Figs 1a – h: Free gingival graft procedure around a dental implant

The patient presented with an osteointegrated dental implant at the mandibular right first molar. The implant had been placed two years previously and felt sensitive around the gum tissue after delivery of the final prosthesis. Upon clinical examination, the lack of keratinized gingiva at the buccal side the dental implant was noted and also that the implant surface was covered by only a thin layer of mucosal tissue, exposing the metal color (Figs 1a – b). Therefore, a free gingival graft was recommended to increase the amount of keratinized gingiva and soft tissue thickness. On the day of surgery, after local anesthesia, a partial thickness flap was raised at the recipient area of the mandibular right first molar to prepare the recipient bed. A thin layer of the buccal bone plate can be observed (Fig. 1c). An epithelialized graft was harvested from the patient’s right palate and then the recipient bed was stabilized (Figs 1d – e). Cross-link and simple interrupted sutures were placed for tight tissue adaptation to ensure graft stability (Fig. 3f). Four months after surgery, the gingival thickness and the width of keratinized tissue was successfully increased (Figs 1g – h).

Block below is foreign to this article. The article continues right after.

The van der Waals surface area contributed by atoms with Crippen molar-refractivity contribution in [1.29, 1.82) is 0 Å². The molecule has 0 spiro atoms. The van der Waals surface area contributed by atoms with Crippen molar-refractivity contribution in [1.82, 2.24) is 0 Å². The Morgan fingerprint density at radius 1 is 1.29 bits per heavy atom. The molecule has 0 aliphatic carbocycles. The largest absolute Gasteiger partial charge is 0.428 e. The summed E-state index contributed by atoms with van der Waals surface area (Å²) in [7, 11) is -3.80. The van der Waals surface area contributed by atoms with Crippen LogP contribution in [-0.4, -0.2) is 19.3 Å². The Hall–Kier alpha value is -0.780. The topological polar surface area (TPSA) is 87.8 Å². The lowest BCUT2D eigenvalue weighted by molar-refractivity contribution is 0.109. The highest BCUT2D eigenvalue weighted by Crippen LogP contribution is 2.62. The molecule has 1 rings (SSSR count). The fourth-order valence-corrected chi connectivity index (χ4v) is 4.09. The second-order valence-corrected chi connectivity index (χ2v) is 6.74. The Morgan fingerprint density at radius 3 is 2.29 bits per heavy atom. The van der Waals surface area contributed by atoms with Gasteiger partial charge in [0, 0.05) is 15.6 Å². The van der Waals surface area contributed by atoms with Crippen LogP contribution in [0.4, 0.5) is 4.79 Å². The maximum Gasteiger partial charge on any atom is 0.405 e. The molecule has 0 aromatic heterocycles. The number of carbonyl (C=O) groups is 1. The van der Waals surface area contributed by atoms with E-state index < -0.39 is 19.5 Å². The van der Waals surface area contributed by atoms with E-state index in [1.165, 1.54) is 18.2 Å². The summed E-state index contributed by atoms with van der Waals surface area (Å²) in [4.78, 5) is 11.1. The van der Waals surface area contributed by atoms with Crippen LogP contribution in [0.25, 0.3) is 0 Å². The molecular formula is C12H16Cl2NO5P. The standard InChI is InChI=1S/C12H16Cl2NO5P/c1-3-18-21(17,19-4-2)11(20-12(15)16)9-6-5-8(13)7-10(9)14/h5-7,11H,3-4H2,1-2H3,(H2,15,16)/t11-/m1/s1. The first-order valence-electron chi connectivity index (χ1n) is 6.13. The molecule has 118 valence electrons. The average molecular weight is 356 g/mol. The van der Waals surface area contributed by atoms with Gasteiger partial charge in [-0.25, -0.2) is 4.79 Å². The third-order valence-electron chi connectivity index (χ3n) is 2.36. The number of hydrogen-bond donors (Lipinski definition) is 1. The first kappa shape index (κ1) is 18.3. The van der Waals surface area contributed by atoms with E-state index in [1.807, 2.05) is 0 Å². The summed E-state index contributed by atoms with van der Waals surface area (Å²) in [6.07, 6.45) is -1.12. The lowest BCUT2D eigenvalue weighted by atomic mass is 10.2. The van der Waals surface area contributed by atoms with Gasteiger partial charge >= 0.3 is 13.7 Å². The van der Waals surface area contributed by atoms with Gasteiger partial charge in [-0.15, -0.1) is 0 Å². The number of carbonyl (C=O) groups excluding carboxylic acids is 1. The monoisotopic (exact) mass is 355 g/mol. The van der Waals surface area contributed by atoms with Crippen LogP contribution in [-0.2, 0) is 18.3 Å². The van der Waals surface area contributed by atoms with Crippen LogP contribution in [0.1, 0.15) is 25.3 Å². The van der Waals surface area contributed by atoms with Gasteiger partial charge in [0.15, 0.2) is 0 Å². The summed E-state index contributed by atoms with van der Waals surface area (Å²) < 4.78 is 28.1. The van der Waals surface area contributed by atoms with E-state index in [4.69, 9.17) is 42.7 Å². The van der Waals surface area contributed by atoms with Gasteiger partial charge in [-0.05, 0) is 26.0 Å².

Subepithelial connective tissue graft

The application of free gingival grafts has a long history with promising postoperative results. However, there are several limitations to this procedure: (1) It is challenging to increase a significant amount of soft tissue when the thickness is severely limited (2) The esthetic concern after healing of the epithelized graft. The graft does not blend in easily with the surrounding soft tissue and the surface texture, and the color will often be dissimilar, also scar tissue may form with relative ease.

In 1975, Drs. Thorkild Karring, Niklaus P. Lang & Harald Löe introduced the use of the subepithelial connective tissue graft. This experiment plays an important role as a breakthrough in the field of periodontal plastic surgery. In this animal study, subepithelial connective tissue harvested from beneath KG of the hard palate were transplanted into non-keratinized mucosa in the test group. At the end of the study, gingival connective tissue grafts were covered with keratinized epithelium, displaying the same characteristics as those of normal gingival epithelium, while in the control group the alveolar mucosa transplants were covered with non-keratinized epithelium. This indicated that gingival connective tissue regulates the differentiation of the overlying epithelium and is capable of inducing the formation of a keratinized gingival epithelium.